Quite Possibly the Most Flattering E-Mail Ever

Many people have written many nice things to us over the years. (Of course some people have written some not-so-nice things too.) But the following is my favorite, or at least my new favorite:

Good afternoon Stephen,

I am a psychologist by education and spend my professional life as a consultant in the field of higher education and an executive coach.  I spend my personal life as a mother, wife, sister, daughter, and friend.  In all these roles I: (1) have many opportunities to improve and (2) try to express my gratitude to those who help me.  It is for these two reasons that I send this email.

The Opportunity Cost of an Email

There’s a midterm this week in my class of 550 students, and I have been deluged with emailed questions, many procedural, that are covered in the online daily class summary. (For example, is the test being given in class?)  In the old days, when students came to office hours to ask questions, I wouldn’t have gotten most of these queries.  Regrettably, a student’s opportunity cost of emailing is much less than the cost of an office visit.

Why don’t I raise the cost to students by refusing to answer these emails?  If I thought that would deter all such questions and visits, I would refuse. But even if 20 percent of the emails translate into student visits, I’m better off answering the emails, since each takes me at most 1/5 as long as dealing with the question face-to-face in my office.  This is annoying, but I believe I save time this way.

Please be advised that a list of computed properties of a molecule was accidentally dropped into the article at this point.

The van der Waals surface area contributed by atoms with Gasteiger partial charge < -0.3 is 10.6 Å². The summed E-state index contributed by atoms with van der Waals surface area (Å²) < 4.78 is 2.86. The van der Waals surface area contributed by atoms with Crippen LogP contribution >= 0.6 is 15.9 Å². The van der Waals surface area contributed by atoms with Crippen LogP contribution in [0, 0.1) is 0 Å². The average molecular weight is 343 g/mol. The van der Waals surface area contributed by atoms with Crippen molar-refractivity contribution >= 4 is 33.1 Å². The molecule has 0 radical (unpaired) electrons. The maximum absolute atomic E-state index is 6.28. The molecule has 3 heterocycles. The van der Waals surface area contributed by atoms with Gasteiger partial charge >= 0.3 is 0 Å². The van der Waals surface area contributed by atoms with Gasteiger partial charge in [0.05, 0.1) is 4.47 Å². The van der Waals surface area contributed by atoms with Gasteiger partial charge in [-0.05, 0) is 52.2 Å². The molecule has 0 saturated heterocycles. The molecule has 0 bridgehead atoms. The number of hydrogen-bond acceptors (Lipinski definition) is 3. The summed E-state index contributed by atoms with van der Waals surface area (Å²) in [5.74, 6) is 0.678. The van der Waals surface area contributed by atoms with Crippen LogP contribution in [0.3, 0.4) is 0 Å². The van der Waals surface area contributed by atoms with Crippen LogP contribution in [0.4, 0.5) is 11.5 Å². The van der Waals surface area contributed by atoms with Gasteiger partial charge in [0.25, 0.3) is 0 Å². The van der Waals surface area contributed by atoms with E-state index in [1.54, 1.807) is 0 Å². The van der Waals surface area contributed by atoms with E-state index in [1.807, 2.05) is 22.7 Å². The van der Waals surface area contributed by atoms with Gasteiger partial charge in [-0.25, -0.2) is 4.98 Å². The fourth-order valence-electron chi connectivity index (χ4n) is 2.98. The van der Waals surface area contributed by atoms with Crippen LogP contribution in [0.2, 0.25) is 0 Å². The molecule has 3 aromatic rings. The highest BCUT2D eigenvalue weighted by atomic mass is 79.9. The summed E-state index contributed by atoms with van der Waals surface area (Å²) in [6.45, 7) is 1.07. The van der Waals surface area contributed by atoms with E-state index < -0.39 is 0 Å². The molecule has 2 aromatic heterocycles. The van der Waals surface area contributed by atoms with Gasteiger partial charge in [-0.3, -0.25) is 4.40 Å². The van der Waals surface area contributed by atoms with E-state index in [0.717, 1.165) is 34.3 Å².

How to Solve the "Reply-All" Problem?

E-mail has been around long enough for most of us to fall in love and hate and love with it at least a few times. Problems arise and are quashed, or dealt with. Innovations come along; customs evolve. But one grisly bad habit won't go away: the "reply-all" dilemma. You know what I'm talking about. Someone sends you a group e-mail. Maybe it's your company's marketing boss, or the head of your bowling league, or the parent-teacher liaison in your kid's school. And even if that e-mail was meant to be simply explanatory, or to garner responses only to the sender, inevitably a few of the people on the receiving end simply hit "reply all" and suddenly your in-box starts to fill up with a chattering storm of crap. Sure, you could mark all those senders as spam but then you might miss something important later. Sure, you could politely tell people not to use "reply-all" when it's unnecessary but plainly they don't think it's unnecessary, and you'll come off sounding like a jerk. Sure, you could just deal with it and chalk it up to a downside of a great invention. But does anyone have any better ideas?

Do Politicians Respond to Emails?

Writing at the Monkey Cage, political scientist Cristian Vaccari describes his research about how  political candidates, who often rely heavily on email lists, actually respond to emails:

As part of a broader study of the online presence of parties, party leaders, and Presidential candidates in Australia, France, Germany, Italy, Spain, the U.K., and the U.S., I tested whether and how rapidly their staffs responded to two types of emails (sent from separate fictitious accounts in the official language of each country): one asking for their positions on taxes (a cross-cutting issue that should not strongly differentiate between different types of parties), the other pledging to be willing to volunteer for them and asking for directions on how to do so. Emails were sent in the two weeks prior to national elections between 2007 and 2010 to a total of 142 parties and candidates. The results speak volumes to the lack of responsiveness among political actors: excluding automated responses, only one in five emails received a reply within one business day.